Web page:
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Review: Philomena

By Oct 25, 2013

Philomena, starring Judi Dench and Steve Coogan, is one of the best movies at this year’s BFI London Film Festival.

It’s based on the true story of an elderly Catholic woman, Philomena Lee, who is searching for her long-lost son with the help of atheist and reluctant journalist Martin Sixsmith.

The exchanges and confrontations of the drama’s two powerful main characters are irresistible.

Steve Coogan, who is riding high on the success of Alan Partridge: Alpha Papa, produced a great performance, while Dame Judi Dench seems to be in search of another Oscar nomination.

The acclaimed British director Stephen Frears (The QueenHigh Fidelity) has made an amusing and absorbing movie, which focuses on the spirit of a woman who continues to trust and believe in God despite the tremendous injustice she has suffered.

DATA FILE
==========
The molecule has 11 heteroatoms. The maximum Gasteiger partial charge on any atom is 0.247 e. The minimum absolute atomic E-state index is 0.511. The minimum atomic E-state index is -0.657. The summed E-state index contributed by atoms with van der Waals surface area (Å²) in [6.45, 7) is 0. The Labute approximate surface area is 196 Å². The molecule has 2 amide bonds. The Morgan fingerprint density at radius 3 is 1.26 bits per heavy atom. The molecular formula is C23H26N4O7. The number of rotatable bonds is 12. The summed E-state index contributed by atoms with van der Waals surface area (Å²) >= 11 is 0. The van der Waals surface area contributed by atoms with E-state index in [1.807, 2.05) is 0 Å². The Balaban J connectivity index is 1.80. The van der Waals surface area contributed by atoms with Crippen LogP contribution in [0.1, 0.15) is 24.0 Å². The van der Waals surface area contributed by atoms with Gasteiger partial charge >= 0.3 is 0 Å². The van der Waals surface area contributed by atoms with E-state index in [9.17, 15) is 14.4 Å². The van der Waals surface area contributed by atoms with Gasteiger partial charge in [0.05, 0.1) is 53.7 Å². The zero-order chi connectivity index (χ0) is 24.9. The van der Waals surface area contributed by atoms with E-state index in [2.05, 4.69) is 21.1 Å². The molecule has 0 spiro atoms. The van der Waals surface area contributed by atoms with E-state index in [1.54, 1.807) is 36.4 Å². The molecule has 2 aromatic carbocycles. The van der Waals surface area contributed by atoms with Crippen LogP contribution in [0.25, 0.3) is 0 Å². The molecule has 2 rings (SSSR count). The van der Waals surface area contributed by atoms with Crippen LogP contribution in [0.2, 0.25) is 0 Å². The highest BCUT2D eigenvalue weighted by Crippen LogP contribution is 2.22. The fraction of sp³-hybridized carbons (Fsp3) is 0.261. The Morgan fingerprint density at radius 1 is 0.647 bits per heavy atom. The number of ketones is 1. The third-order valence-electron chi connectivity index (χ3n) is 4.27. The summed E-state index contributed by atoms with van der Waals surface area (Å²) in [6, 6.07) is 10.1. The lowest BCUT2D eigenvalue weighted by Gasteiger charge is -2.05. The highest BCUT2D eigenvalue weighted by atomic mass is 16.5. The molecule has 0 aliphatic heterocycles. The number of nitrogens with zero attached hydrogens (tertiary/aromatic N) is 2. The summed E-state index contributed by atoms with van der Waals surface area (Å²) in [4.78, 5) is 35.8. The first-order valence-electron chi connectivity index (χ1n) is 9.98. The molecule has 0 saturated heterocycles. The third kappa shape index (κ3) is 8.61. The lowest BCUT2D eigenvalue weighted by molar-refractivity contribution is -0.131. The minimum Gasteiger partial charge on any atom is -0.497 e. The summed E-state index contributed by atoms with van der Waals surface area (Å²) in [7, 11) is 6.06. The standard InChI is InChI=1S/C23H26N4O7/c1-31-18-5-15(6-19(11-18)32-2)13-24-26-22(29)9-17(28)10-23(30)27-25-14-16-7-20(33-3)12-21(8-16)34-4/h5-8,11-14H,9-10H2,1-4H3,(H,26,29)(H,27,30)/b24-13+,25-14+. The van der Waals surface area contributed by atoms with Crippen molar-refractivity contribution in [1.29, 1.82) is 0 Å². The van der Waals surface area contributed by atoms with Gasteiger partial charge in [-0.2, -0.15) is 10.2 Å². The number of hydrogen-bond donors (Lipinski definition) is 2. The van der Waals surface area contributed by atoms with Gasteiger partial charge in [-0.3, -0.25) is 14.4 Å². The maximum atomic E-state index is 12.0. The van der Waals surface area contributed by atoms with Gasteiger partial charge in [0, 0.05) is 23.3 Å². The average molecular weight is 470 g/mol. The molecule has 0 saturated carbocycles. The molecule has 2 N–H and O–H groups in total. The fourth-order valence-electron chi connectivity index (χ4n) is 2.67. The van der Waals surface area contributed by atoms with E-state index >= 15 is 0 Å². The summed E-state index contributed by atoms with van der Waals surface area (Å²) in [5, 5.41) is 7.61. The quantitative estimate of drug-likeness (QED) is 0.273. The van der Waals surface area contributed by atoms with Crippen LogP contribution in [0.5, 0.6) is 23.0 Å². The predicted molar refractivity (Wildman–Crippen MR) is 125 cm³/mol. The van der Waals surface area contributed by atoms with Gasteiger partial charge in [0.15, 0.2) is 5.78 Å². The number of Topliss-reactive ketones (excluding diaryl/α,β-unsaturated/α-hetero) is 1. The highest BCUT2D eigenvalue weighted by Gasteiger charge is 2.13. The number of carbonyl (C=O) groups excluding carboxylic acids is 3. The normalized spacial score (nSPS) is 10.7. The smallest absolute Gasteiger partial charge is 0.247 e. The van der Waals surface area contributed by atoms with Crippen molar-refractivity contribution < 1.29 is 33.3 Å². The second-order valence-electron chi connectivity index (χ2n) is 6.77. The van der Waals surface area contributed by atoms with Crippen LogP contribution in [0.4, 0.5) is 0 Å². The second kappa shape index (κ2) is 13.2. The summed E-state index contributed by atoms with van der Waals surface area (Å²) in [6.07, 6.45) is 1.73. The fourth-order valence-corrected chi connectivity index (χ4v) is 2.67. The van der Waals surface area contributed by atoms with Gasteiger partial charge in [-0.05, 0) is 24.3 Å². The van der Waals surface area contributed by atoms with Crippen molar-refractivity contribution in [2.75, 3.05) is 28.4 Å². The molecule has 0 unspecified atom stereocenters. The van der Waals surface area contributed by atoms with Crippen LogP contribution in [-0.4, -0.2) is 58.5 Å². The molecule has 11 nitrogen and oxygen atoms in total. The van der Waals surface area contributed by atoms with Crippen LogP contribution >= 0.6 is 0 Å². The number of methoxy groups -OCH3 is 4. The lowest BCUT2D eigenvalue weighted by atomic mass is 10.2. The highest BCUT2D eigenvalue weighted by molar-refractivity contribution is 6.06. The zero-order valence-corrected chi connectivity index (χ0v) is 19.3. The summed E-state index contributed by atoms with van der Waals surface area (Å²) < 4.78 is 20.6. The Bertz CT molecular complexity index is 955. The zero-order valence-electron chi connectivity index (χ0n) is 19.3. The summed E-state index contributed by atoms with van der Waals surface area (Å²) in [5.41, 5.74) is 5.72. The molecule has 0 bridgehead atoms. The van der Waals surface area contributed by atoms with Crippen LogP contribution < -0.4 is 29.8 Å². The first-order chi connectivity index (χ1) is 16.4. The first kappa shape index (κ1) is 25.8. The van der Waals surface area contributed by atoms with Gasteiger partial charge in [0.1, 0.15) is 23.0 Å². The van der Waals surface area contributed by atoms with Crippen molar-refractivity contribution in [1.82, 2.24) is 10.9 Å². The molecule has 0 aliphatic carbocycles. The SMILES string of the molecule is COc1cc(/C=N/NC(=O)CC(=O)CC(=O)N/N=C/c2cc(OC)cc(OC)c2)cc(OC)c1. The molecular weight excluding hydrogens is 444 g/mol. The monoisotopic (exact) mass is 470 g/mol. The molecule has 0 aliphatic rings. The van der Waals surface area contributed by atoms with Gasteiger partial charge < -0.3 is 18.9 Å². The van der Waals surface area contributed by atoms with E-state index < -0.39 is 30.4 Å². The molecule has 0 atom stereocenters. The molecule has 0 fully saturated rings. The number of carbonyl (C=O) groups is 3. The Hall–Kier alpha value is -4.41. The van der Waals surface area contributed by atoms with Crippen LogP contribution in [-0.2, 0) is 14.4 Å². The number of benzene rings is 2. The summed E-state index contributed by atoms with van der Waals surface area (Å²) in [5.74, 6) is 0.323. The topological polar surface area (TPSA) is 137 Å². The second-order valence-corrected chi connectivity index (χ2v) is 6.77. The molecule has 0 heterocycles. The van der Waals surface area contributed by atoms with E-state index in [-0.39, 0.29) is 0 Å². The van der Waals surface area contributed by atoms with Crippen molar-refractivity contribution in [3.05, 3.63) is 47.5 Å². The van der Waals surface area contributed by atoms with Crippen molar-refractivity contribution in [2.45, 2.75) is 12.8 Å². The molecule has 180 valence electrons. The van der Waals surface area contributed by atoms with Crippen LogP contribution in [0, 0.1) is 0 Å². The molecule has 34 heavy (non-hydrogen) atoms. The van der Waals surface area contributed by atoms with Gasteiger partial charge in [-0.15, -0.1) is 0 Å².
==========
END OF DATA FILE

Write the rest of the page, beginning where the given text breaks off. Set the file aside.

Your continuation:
Philomena defends her faith against Martin, who never avoids showing his scepticism.

In the end, their unlikely friendship is a tribute to the human capacity to go beyond prejudice and join forces in the essential search for truth.  

Although the plot may be quite similar to Peter Mullan’s The Magdalene Sisters, Frears’s approach to the subject is completely different.

Compared to Mullan’s story of four Irish girls who were sent to the infamous Magdalene Laundries in order to atone for their “sins”, Philomena is a more engaging mixture of genres, touching and witty at the same time.

Philomena won the best screenplay award at the Venice Film Festival.

Despite or perhaps because of the film’s theme, Steven Frears said that he would like the Pope to see Philomena because “he seems a rather good bloke.”

Philomena will be released in cinemas on November 1.

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